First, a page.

Oddly, now I find doodling with words as you may have guessed with the blog’s title of ‘Susandoodles.’  Using words can sometimes be challenging as the idea just escapes capture.  One can sit down with a pencil and doodle until something develops, but words do not always do that.

Maybe that is one of the reasons I used stream of conscience writing exercises in my classroom.  I would have students just start writing whatever came into their mind and I would time them.  They earned points based on how many words or lines they could fill in the time allowed.

So today, I am word doodling.  My last two weeks have been overflowing with new ideas, continued Bible study, presentations and training.  

I have covered Song of Solomon, finished the gospel of John, and now starting I and II Samuel and Ephesians.  

And I was fortunate enough to attend a presentation by Sue Nilson Kibby on her specialty, breakthrough prayer.  Inspiring.

The truth is that I feel like I am filled to the brim and overflowing with ideas about how God is alive in our lives each and every day, every hour, every moment.  We literally doodle our thoughts into a prayer life with God and we may not even consciously realize how close he is.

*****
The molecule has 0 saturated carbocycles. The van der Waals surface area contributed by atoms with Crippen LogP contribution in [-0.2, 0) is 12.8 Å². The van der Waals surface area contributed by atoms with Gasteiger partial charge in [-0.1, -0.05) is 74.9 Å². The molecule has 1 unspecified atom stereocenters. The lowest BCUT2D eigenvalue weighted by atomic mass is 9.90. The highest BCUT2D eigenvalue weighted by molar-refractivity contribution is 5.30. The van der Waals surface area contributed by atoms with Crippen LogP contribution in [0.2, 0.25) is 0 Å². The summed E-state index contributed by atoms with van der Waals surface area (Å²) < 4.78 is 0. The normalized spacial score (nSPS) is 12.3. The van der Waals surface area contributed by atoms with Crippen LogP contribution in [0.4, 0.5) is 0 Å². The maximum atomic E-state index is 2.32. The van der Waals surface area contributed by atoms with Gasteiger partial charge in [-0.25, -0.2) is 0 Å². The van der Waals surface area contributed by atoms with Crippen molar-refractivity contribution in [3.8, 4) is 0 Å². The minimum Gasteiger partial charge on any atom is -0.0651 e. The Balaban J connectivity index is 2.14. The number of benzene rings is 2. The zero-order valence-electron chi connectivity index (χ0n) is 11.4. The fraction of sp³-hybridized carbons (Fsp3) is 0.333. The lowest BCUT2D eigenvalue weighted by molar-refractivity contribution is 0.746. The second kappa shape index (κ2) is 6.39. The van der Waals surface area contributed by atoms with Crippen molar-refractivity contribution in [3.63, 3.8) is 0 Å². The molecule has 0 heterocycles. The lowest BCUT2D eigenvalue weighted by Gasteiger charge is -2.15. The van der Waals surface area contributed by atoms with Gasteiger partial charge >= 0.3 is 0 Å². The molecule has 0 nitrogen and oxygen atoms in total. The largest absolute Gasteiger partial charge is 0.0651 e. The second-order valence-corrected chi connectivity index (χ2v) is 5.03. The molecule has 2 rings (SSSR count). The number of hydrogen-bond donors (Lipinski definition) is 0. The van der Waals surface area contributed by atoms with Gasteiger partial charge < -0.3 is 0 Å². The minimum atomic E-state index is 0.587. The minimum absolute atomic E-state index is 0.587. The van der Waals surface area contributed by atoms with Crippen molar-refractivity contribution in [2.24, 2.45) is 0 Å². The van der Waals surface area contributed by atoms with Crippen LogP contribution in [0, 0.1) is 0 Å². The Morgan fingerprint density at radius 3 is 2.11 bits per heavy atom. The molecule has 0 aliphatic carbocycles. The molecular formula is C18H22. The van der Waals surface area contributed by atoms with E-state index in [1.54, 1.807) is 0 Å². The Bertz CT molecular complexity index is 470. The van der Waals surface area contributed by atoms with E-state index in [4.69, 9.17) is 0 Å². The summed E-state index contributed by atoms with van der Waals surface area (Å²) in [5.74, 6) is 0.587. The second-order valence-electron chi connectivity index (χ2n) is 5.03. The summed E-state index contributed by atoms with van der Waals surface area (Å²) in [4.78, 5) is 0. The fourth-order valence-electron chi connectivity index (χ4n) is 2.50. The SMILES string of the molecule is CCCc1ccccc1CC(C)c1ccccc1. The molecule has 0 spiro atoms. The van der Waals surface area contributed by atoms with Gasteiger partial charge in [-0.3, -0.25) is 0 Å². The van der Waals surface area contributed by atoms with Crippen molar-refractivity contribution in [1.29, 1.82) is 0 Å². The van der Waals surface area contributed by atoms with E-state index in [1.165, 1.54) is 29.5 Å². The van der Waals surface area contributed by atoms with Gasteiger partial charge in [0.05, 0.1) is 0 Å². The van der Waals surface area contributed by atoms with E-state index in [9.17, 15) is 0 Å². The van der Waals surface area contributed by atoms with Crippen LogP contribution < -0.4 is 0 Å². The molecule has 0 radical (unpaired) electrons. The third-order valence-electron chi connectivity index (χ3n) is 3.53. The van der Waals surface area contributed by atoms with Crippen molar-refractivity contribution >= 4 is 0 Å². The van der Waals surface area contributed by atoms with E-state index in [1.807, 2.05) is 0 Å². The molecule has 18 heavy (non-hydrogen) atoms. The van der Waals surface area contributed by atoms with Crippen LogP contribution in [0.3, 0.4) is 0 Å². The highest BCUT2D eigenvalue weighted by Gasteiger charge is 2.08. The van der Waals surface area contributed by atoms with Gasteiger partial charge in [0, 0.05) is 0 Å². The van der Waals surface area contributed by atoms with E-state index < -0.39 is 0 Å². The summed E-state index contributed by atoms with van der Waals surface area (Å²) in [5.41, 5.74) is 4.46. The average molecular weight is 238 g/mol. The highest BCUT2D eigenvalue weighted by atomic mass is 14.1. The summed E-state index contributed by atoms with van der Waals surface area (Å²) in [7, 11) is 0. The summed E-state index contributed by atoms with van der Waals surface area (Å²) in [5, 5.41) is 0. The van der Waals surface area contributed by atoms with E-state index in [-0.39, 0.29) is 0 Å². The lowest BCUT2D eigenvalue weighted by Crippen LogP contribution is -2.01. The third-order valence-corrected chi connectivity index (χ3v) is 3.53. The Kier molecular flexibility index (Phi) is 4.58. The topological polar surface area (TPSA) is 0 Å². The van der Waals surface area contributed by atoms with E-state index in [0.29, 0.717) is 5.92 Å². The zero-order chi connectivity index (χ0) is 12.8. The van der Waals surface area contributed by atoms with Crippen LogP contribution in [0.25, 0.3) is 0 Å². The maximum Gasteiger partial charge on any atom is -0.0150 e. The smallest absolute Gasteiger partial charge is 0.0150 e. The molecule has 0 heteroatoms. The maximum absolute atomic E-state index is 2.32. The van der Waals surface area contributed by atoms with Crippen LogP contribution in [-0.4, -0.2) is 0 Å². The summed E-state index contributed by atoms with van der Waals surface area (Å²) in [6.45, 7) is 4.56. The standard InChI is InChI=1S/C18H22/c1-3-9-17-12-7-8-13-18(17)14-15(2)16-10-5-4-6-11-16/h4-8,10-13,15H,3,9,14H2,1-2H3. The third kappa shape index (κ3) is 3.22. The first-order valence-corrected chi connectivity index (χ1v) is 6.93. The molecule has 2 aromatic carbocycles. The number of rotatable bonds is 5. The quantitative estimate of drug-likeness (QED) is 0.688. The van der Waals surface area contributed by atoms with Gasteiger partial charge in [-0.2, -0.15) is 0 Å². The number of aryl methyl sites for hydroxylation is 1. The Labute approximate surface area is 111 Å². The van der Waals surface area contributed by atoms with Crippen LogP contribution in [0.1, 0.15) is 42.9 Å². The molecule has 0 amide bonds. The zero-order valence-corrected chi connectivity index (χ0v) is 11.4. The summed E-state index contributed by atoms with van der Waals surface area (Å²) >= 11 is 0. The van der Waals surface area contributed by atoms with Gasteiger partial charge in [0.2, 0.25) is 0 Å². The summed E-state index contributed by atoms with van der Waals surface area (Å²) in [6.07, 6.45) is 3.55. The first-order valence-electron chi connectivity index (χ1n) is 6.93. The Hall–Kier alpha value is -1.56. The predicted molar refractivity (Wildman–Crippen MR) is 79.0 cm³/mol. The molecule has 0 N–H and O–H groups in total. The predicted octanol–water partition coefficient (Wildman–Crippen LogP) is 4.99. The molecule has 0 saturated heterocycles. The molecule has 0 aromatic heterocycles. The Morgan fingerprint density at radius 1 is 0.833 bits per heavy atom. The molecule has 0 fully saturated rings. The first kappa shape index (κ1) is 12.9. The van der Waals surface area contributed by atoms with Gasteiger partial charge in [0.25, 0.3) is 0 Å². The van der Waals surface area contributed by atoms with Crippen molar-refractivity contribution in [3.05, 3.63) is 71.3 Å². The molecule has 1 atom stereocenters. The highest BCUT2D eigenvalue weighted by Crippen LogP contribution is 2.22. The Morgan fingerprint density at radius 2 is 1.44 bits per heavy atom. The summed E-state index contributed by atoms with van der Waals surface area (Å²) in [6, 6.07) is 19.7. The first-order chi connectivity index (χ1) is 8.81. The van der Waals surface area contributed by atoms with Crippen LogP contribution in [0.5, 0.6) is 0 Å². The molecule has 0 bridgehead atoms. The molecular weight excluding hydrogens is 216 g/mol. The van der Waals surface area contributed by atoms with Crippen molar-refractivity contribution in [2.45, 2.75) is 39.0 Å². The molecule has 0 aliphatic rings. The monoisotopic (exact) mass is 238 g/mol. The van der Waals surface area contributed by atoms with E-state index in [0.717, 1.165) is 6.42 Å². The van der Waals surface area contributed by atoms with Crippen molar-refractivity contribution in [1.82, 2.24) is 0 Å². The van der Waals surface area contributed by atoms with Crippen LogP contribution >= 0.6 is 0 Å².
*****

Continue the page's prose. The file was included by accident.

The one hiccup in my conscious awareness of God’s presence in my life is hearing God speaking to me.

Really the hiccup is that I get so busy with my earthly life that I do not allow quiet time to listen to God.  Why can’t I accept what I hear as God really talking to me?

I suspect the problem is trusting what I hear.  Even though prayer can become a 24-hour, 7-days a week process, we forget that God is listening at all times.  He knows our thoughts.

Does that mean that when we have bad thoughts, mean thoughts, or angry thoughts that those are prayers that God hears, too?  Hmmm.  

And that is what happens when my word doodling or stream of conscious style of writing takes me to a conundrum.  Prayer is conversing with God.  And I must now take all that I read, study and learn; and work consciously to develop my prayer life to be more effective.